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Collaborative Innovation: Underbelly Arts

Starting this Thursday, 100 of Sydney’s brightest musicians, installation artists, theatre and film-makers, puppeteers, publishers and aerialists will unite under one roof to create something truly and mutually inspired. The artistic experiment better known as Underbelly Arts will throw the creative process of emerging artists under the public viewfinder – and undoubtedly encourage them to develop work that will set the bar for colloborative innovation.

photo by Fabian Foo

Launched in 2007, one of the core facets of Underbelly Arts is entitled The Lab, where for 10 days, the public is welcome to mosey on in and gaze upon unconventional artists at work completely free of charge. The final showcase aims to provide a new understanding of motion sensors, magazines, movement and, well, art. For the festival’s creative director Imogen Semmler, the event is all about “bringing artists together in a mass residency and seeing what happens”, even if the final projects are “not necessarily all polished and finished”.

In its first year, Underbelly Arts (devoid of funding and driven solely by coffee, red bull and passion) featured more than 40 projects and was encouraged by Imogen’s attitude of “we’ve got the venue for free, so let’s use it”. The project took a year off to nab a well-deserved dose of funding and bravely embark on a new “sustainable” approach, and it’s now back and streamlined as a subtly subversive artistic venture.

photo by Prudence Upton

This year, the event attracted “artists in their first year of practice … [as well as] more experienced artists who wanted to push themselves in new directions, groups collaborating across mediums and cross disciplinary projects”. The decision to ditch any frustratingly rigid selection criteria has resulted in 26 challenging, audience-driven and utterly alluring projects. While all daring ventures defy convention (or at least question it a tad), liberate emotion and unleash Sydney’s arty side, it’s “works where people can participate” that excite Imogen the most. Groups like I Can Draw You A Picture and Applespiel “uniquely revolve around the audience deciding what will happen”.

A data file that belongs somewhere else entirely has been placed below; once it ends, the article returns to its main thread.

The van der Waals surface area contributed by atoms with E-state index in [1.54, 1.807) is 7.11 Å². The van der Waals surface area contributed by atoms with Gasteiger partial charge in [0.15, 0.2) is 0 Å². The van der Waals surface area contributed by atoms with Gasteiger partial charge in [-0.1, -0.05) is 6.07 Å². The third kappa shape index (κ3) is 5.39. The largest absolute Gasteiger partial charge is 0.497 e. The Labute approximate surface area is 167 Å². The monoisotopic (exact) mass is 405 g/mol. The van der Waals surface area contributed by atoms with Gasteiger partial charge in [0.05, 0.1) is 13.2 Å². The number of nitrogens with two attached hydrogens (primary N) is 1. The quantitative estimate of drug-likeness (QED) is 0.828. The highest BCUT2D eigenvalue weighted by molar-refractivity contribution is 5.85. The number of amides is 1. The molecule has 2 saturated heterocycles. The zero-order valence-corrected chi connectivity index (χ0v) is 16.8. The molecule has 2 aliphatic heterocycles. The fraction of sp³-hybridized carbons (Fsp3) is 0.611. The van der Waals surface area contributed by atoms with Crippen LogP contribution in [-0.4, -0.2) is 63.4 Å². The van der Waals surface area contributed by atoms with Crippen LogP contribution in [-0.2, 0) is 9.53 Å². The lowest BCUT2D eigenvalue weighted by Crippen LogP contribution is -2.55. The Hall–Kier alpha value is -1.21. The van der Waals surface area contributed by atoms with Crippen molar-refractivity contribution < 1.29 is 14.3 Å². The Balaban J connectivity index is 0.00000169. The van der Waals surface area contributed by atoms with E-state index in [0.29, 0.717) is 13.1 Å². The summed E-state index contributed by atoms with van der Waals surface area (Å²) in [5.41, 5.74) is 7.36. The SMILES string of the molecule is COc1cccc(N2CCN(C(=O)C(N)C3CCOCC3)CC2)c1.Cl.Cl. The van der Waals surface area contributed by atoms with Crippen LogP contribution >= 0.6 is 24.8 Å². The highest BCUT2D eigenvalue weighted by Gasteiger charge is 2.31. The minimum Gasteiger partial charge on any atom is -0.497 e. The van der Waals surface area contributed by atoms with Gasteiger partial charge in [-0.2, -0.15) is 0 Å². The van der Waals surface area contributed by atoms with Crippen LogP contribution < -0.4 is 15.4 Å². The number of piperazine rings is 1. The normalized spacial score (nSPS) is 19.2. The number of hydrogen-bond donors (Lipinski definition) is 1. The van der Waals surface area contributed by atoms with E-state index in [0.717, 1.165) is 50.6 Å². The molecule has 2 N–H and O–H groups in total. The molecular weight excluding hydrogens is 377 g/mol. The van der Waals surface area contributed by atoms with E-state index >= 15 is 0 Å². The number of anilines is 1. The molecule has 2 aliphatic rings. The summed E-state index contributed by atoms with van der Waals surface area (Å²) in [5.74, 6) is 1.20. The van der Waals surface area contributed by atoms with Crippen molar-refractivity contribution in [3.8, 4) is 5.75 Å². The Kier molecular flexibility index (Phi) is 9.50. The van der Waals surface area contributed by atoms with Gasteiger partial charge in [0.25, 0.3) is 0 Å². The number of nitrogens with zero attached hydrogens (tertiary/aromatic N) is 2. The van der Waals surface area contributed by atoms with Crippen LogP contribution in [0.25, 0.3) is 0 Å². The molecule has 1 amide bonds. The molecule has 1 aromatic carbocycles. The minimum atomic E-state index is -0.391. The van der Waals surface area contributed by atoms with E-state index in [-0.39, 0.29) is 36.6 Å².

Applespiel’s show motivates audiences to ponder subterfuge, ethical dilemmas and everything in-between, while I Can Draw You A Picture ambitiously aims to capture Underbelly’s collective consciousness in a live publishing installation that’s anything but ordinary. The event seems to have a penchant for diversity.

Nevertheless, Underbelly Arts is settling quite comfortably into its new home in the ever so inventive Chippendale with The Lab set to unfold at FraserStudios, an industrial building that has sneakily reemerged as a rehearsal space for artists that runs its own residence programs and workshops.

photo by Fabian Foo

Be around on July 10 for Lab Saturday, a celebration of The Lab’s halfway point, which will be filled with free talks and events at The Chare Hotel – Underbelly Art’s trusty watering hole. Lab shenanigans finally culminate on July 17 with The Festival, a ticketed exhibition event exploding across existing and pop-up spaces around the temporarily pedestrian-only Kensington Street.

Imogen is quick to point out that Sydney’s growing experimental and process-driven art scene owes a lot to new licensing laws: “Until quite recently licensing laws kept everything underground. There was always really great art but it was hard to find. This created a do-it-yourself ethos towards making art … [which] made the arts universally strong.” With current laws re-defining venues, hours and audiences, she insists “Sydney is a pretty cool place to be at the moment for independent arts”.

To catch the installations, films, sounds, performances and projections temporarily lurking in Chippendale’s hidden corners and almost forgotten side streets, you’ll need to snap up one of the extremely limited tickets. So buy pre-sale, get there early and prepare to make your arty mark in the most dadaesque way possible.

photo by Fabian Foo

words: Liz Schaffer


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